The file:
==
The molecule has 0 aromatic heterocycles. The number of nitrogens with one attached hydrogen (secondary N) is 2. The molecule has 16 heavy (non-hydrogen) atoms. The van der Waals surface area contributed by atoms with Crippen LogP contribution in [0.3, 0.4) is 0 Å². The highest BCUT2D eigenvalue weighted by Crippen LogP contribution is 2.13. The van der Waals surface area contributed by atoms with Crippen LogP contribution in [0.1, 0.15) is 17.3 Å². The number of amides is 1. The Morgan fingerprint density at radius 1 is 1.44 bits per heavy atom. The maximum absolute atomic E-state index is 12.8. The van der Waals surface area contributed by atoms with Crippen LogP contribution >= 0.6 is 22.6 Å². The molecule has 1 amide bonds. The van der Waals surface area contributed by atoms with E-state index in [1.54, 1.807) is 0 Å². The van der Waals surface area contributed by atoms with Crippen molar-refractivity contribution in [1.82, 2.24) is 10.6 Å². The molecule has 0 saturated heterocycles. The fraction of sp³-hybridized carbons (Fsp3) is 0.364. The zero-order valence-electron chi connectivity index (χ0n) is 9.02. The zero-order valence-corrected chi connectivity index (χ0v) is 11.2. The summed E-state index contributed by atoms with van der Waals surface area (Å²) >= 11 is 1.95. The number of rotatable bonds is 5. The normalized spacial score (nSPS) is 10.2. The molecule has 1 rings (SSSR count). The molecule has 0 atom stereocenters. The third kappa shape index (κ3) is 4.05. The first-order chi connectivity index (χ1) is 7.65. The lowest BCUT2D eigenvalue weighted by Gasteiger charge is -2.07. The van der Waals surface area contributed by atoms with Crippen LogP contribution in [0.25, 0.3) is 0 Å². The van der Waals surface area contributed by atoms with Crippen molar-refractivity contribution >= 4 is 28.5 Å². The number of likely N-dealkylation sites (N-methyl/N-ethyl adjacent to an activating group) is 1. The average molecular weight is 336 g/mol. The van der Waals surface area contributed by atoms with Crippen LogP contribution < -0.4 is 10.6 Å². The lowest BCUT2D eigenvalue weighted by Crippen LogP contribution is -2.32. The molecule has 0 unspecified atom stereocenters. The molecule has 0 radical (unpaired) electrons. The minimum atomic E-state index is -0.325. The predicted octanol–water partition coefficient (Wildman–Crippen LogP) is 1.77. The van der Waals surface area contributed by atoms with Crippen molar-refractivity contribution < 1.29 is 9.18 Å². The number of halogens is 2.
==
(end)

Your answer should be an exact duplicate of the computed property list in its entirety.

The molecule has 0 aromatic heterocycles. The number of nitrogens with one attached hydrogen (secondary N) is 2. The molecule has 16 heavy (non-hydrogen) atoms. The van der Waals surface area contributed by atoms with Crippen LogP contribution in [0.3, 0.4) is 0 Å². The highest BCUT2D eigenvalue weighted by Crippen LogP contribution is 2.13. The van der Waals surface area contributed by atoms with Crippen LogP contribution in [0.1, 0.15) is 17.3 Å². The number of amides is 1. The Morgan fingerprint density at radius 1 is 1.44 bits per heavy atom. The maximum absolute atomic E-state index is 12.8. The van der Waals surface area contributed by atoms with Crippen LogP contribution >= 0.6 is 22.6 Å². The molecule has 1 amide bonds. The van der Waals surface area contributed by atoms with E-state index in [1.54, 1.807) is 0 Å². The van der Waals surface area contributed by atoms with Crippen molar-refractivity contribution in [1.82, 2.24) is 10.6 Å². The molecule has 0 saturated heterocycles. The fraction of sp³-hybridized carbons (Fsp3) is 0.364. The zero-order valence-electron chi connectivity index (χ0n) is 9.02. The zero-order valence-corrected chi connectivity index (χ0v) is 11.2. The summed E-state index contributed by atoms with van der Waals surface area (Å²) >= 11 is 1.95. The number of rotatable bonds is 5. The normalized spacial score (nSPS) is 10.2. The molecule has 1 rings (SSSR count). The molecule has 0 atom stereocenters. The third kappa shape index (κ3) is 4.05. The first-order chi connectivity index (χ1) is 7.65. The lowest BCUT2D eigenvalue weighted by Gasteiger charge is -2.07. The van der Waals surface area contributed by atoms with Crippen LogP contribution in [0.25, 0.3) is 0 Å². The van der Waals surface area contributed by atoms with Crippen molar-refractivity contribution >= 4 is 28.5 Å². The number of likely N-dealkylation sites (N-methyl/N-ethyl adjacent to an activating group) is 1. The average molecular weight is 336 g/mol. The van der Waals surface area contributed by atoms with Crippen LogP contribution < -0.4 is 10.6 Å². The lowest BCUT2D eigenvalue weighted by Crippen LogP contribution is -2.32. The molecule has 0 unspecified atom stereocenters. The molecule has 0 radical (unpaired) electrons. The minimum atomic E-state index is -0.325. The predicted octanol–water partition coefficient (Wildman–Crippen LogP) is 1.77. The van der Waals surface area contributed by atoms with Crippen molar-refractivity contribution < 1.29 is 9.18 Å². The number of halogens is 2.